OBITUARY

Martin F. Connolly

July 21, 1949February 26, 2018
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Mr. Connolly died Monday, February 26th after valiantly fighting colon cancer with a positive attitude.

Martin had previously been employed by the St. Louis Board of Education in Communications and also served as an on air personality for the district’s radio station. He was a member of the Actors’ Equity Association. He was known as Cormac O’Sullivan to members of the Society for Creative Anachronism. He was also known as an unofficial ambassador for Tower Grove Park. He became well known as he walked his beloved Great Danes Bridget, Duke and Duchess daily through the park.

He was born July 21, 1949, in Troy, New York, the son of Frank X. Connolly and Marjorie (Sullivan) Connolly. He graduated from St. Ambrose College, Davenport, IA and earned a Masters of Fine Arts in Theater from St. Louis University.

In lieu of flowers, memorials may be made to St. John the Baptist Catholic Church, Great Dane Rescue Midwest or Barnes Jewish Hospital.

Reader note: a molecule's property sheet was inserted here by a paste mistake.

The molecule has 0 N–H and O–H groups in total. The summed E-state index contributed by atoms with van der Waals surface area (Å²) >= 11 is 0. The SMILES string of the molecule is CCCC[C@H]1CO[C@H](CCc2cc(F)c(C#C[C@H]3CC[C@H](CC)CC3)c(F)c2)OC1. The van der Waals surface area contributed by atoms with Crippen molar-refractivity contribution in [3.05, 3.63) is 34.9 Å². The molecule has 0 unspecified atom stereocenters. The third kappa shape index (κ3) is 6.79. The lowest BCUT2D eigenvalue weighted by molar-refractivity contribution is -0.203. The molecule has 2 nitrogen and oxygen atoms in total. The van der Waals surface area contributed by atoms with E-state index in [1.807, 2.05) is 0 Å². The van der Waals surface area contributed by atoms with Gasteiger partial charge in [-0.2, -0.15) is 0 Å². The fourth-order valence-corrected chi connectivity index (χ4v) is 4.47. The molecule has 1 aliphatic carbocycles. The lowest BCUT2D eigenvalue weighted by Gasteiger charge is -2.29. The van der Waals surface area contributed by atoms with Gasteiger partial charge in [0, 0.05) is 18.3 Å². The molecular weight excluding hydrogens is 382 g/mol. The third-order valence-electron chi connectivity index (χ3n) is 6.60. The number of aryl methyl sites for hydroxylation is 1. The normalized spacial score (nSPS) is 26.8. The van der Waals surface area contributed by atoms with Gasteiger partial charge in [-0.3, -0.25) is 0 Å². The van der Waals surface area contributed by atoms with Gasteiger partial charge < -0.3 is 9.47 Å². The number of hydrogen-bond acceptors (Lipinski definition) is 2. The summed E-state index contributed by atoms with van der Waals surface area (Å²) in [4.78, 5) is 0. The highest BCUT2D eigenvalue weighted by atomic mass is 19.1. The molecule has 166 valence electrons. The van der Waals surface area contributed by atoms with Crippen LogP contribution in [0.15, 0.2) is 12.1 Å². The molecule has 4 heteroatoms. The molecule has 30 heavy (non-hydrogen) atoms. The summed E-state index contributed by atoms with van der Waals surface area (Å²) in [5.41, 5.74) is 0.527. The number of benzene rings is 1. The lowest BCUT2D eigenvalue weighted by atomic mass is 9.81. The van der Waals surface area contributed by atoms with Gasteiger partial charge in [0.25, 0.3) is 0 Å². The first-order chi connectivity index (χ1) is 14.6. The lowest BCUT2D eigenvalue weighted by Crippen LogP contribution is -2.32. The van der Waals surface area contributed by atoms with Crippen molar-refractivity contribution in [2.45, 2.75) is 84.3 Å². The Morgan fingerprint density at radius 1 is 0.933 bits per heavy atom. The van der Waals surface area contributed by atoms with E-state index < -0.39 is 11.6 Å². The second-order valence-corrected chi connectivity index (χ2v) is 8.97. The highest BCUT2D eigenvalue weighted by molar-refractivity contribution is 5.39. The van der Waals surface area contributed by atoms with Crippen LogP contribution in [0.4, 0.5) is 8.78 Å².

Those left to honor his memory include his brothers Paul of Mount Pleasant, IA, and Ed of Blaine, MN, sisters and brothers-in-law Mary and Dennis Andereck and Pat and Chris Brady all of Allen, TX, his nieces Deni and Erin Andereck and his nephew, Edward Brady.

A funeral mass for Martin F. Connolly (Marty) , 68, a resident of St. Louis, MO will be held Wednesday, March 7th at 10:00 a.m. at St. John the Baptist Catholic Church, St. Louis, where he was an active member and lector. His brother, the Rev. Paul Connolly will officiate. Internment will be in Saints Peter and Paul Catholic Cemetery.

A visitation will be held from 4-8 p.m. at Calcaterra Funeral Home, St. Louis, where a Vigil Service will be held at 7:30 p.m.

  • FAMILY

  • Frank X. Connolly, Father